Memorial Day

Memorial Day

By:  Garland Davis

Unfortunately, many Americans have come to confuse Memorial Day with Armed Forces Day, where we celebrate those Americans presently serving in the Armed Forces and Veteran’s Day where we celebrate those who have served and are no longer serving.

The Memorial Holiday Weekend is not about new car or mattress sales.  Nor is it about baseball games or automobile races, picnics or campouts.  It is a day set aside to remember and honor the hundreds of thousands of Americans who gave their lives to the United States while serving in the Armed Forces.  Many Americans have relatives or know someone who lost their life in service to the United States.  A cousin I never knew, was lost flying fighter planes over Italy in WWII.  Another cousin died in Korea attempting to bring the wounded, under his care, to safety. I remember my good friend and shipmate CS2 Ronald Muise who is still at sea in USS Thresher.  Those of us who served in a carrier know of someone who gave his life on the flight deck, “the most dangerous six acres in the world.”  And we all know someone who gave his life in our generations war, Viet Nam. Many of us know someone suffering from the ravages of Agent Orange, a person killed in Viet Nam who just hasn’t died yet.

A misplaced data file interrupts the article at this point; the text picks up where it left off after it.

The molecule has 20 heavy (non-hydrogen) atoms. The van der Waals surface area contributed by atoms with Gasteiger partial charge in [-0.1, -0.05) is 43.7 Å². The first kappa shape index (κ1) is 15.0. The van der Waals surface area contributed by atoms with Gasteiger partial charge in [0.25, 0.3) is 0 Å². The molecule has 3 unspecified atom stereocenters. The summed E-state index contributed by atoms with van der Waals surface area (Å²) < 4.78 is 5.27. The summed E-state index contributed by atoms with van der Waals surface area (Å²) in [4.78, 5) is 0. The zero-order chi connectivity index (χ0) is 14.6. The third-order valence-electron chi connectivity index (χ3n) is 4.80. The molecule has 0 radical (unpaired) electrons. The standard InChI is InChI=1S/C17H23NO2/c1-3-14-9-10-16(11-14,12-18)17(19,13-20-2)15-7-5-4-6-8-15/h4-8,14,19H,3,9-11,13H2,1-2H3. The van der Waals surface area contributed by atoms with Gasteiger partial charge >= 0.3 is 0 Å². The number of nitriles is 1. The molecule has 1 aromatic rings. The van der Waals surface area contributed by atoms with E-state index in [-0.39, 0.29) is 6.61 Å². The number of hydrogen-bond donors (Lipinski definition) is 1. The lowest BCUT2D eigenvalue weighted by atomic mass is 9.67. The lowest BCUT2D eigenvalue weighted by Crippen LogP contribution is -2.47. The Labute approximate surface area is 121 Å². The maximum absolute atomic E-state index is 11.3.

In 1866 a Northern town in New York and a Southern town of Georgia began the practice of memorializing their war dead.  The towns of Waterloo, New York and Columbus, Georgia remembered their lost sons by placing flowers and plants upon their graves.  On May 26, 1966 President Lyndon Johnson signed a presidential proclamation recognizing Waterloo as the birthplace of Memorial Day and became an official holiday in 1971.

Memorial Day is a federal holiday in the United States for remembering the people who died while serving in the country’s armed services. The holiday, which is observed every year on the last Monday of May, originated as Decoration Day after the American Civil War in 1868, when the Grand Army of the Republic, an organization of Union veterans founded in Decatur, Illinois, established it as a time for the nation to decorate the graves of the war dead with flowers. By the 20th century, competing Union and Confederate holiday traditions, celebrated on different days, had merged, and Memorial Day eventually extended to honor all Americans who died while in the military service.